Briefs

Royal Palace of Madrid

Visiting the Royal Palace of Madrid is an experience you should not miss, being one of the most visited monuments in Spain. From Carlos III to Alfonso XIII, it has served as the official residence of the Royal Family. However, the current monarchs, but do not reside here rather their residence is the Palacio de la Zarzuela, nonetheless it is still used for state ceremonies and solemn events.

The story goes that long before Madrid was the capital of Spain, the Emir Mohamed I built in “Magerit” (Arabic name given to the city) a fortress to defend Toledo against the military advances of the Christians. This building was used eventually by the kings of “Castile” until the fourteenth century when it transformed to what would be known as the Old Fortress. Carlos I and his son Philip II converted the fortress into the  permanent residence of the monarchs. But in 1734 a fire swept through the building and upon the remains of the Old Fortress, Felipe V decided to build the present palace.

In 1738, the first stone was laid, and seventeen years passed until the works commissioned by Philip V, were completed. However, Carlos III was the first monarch who lived in the palace and undertook the task to complete the decor. To his successor, Charles IV, is owed the creation of the Hall of Mirrors and then Fernando VII, added decorative objects of character (clocks, furniture, chandeliers, etc.).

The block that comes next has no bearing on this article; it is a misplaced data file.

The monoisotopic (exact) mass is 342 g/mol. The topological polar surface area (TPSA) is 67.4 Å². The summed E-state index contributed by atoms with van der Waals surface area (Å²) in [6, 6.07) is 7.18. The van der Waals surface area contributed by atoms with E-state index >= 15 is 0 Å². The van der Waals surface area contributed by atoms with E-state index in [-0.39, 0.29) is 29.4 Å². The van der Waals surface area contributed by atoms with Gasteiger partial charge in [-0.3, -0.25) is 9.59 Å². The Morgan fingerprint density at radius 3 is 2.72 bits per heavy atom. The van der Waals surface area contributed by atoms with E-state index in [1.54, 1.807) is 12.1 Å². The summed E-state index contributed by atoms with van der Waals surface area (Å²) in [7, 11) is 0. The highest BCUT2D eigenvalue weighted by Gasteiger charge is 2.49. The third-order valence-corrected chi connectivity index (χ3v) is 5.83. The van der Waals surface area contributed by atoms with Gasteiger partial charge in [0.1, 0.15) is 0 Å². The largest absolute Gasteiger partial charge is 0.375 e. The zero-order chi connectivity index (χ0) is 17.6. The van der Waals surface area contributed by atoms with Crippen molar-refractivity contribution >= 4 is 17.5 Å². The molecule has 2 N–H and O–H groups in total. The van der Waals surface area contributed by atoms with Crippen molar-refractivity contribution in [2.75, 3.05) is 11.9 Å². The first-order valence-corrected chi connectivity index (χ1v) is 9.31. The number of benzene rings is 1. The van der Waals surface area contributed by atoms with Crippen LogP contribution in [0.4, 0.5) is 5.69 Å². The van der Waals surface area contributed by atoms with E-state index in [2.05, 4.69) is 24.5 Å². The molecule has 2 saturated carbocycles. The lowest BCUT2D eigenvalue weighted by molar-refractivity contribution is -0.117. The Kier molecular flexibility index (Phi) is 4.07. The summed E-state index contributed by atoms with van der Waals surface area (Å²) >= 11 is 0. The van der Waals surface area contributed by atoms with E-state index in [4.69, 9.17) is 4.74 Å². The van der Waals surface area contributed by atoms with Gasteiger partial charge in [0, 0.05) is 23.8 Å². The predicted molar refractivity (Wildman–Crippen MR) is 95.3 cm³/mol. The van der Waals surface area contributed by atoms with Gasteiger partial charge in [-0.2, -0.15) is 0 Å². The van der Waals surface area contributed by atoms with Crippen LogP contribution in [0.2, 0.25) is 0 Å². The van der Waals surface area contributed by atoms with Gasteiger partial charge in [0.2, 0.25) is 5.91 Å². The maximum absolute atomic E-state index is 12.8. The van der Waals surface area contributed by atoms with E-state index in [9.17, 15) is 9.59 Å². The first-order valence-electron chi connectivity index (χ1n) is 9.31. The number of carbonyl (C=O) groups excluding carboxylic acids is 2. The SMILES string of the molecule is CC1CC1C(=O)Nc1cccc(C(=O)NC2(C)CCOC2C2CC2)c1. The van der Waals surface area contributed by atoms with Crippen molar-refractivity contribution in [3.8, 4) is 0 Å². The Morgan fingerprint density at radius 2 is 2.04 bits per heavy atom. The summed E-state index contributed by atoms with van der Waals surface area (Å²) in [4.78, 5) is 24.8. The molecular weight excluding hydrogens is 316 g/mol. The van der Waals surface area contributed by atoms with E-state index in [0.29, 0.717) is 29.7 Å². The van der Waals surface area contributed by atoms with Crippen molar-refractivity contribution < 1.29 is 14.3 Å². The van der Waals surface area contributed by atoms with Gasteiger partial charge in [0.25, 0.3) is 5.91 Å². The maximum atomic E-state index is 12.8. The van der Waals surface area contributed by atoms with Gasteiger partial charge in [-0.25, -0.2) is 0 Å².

The interior of the palace is known for its artistic richness, both with regards to the use of all kinds of quality materials in its construction as decorating their rooms, containing works of art of all kinds. We find paintings by artists of the category of Caravaggio, Velázquez, Francisco de Goya and frescos by Corrado Giaquinto, Giovanni Battista Tiepolo and Anton Raphael Mengs. Other notable collections held in the building are the Royal Armories, porcelain, watches, furniture and silverware. The decoration of each room, as well as its distribution has changed over the years, adapting to the needs of its Royal tenants.

It is recommended that you buy entrance tickets in advance, so queues are avoided. Photos are not allowed of the upper rooms and halls, but permitted elsewhere in the palace and its surroundings.

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